I was shocked, but it sort-of made sense. With everyone cooped up in the house, maybe people were looking for activities at home to occupy their time.

Later on, I learned that sourdough was something that people had collectively decided they were going to bake. People weren’t just baking. They were baking sourdough bread. Maybe, they were just like me, and had dreamt of baking their own sourdough for years and saw this pandemic down-time as an opportunity to sharpen their sourdough skills. But what are the odds that so many people would resort to such a specific bakery item all at once?

The Collective Unconscious: Carl Jung

This immediately scratched a part of my brain that I just couldn’t leave alone. It got me thinking about Carl Jung’s concept of the unconscious and how, according to Jung, we all have a conscious mind, an unconscious mind, and also a “collective unconscious“.

Carl Jung Collective Unconcious

In his theories, he posits that there are inherit images, thoughts, and ideas that are passed generationally down through humanity, that we all share.

From birth, in Jung’s theory, these images, thoughts, and ideas are already hardwired into ourselves. This explains a lot of human behavior; from the cheering patrons at the coliseum where gladiators bludgeoned each other to death to the excitement and exuberance felt at a live rock concert in modern times.

Collective Unconscious Sourdough?

If Jung’s theories are correct, which some psychologists dispute (including Freud), could the collective unconscious be responsible for my random desire to bake sourdough bread? Would this also explain why millions of people did the same thing? Why sourdough? Why didn’t millions of people bake a chocolate cake instead? Or better yet, why didn’t millions of people bake completely random & different things?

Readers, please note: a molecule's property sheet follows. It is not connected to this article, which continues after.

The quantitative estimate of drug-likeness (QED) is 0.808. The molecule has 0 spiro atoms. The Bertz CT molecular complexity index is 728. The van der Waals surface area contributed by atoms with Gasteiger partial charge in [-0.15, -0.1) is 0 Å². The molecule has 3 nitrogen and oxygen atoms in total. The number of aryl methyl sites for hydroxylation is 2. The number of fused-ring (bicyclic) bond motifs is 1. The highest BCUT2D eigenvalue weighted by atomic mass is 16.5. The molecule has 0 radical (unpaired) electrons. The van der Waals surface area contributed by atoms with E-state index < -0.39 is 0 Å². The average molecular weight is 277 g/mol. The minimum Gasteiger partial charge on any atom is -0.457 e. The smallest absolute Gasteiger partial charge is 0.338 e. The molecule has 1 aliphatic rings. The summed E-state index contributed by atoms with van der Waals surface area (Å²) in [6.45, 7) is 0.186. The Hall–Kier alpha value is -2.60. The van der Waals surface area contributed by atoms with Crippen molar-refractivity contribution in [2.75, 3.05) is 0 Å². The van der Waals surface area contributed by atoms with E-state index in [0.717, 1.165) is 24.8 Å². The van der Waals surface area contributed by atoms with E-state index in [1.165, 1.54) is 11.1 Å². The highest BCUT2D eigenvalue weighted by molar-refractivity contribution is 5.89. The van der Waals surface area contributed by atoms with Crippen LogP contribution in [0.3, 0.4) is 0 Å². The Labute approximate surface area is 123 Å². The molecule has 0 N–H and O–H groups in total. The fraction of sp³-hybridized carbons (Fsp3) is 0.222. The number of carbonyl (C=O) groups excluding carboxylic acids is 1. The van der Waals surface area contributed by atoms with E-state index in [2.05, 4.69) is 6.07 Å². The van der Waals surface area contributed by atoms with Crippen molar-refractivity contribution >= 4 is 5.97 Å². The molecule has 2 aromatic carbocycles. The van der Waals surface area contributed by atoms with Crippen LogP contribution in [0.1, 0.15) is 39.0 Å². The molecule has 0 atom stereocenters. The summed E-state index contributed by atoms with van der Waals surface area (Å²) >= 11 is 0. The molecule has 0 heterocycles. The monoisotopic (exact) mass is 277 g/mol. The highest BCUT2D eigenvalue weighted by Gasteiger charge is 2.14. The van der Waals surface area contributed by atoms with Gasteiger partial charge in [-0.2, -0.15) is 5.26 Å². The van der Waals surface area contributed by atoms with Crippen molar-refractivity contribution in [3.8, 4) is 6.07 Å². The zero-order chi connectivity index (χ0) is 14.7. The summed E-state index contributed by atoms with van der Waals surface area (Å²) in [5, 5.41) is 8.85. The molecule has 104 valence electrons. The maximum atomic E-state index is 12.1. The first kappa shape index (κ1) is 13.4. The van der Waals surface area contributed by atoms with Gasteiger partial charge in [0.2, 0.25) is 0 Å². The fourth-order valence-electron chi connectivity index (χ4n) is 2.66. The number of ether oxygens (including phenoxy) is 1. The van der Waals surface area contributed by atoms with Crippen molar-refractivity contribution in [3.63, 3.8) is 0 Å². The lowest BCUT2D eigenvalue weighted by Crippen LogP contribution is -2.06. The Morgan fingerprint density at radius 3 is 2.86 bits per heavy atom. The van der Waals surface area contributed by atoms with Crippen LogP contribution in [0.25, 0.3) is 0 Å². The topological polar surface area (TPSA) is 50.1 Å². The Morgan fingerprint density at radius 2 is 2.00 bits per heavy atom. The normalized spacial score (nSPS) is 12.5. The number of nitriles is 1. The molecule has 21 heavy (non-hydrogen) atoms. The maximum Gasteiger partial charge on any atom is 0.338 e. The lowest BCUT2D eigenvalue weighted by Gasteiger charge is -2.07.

I’ve explored more realistic ideas, for example, that I saw an ad or a blog post about sourdough that re-sparked my desire to attempt baking sourdough, but I can’t honestly remember that happening.

And perhaps in a world where sourdough popularity is at an all-time high when people decided they were going to take-up baking, sourdough was the obvious choice.

Lessons Learned

  • Baking real sourdough is freaking hard, kudos to those of you kitchen rockstars who have mastered the craft.
  • If at first you don’t’ succeed? Cheat! (It takes a long time to build up a sourdough starter that is strong enough. While yours is gaining strength, don’t be afraid to cheat by using a teaspoon of instant yeast).
  • What else is buried down in my collective unconscious waiting to sprout when I least expect it? Maybe it’s time to do some self-analysis least undesired attributes arise from the unconscious to the conscious self.

I wish I had some stunning photos to show you of my sourdough bread, but I don’t. Every single attempt has been an absolute failure for varying reasons. I do plan to keep trying, however.

Baking sourdough is like the pinnacle of baking. Congratulations to those of you who have mastered it. You are truly a culinary badass!

Did you do any Pandemic Baking? Are you a sourdough ninja? Leave us a comment below.

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1 Comment

  1. Enjoyed that Nick, we had the same flour shortages here in the UK, not sure it was specifically sour dough but people were certainly baking a lot of bread at home.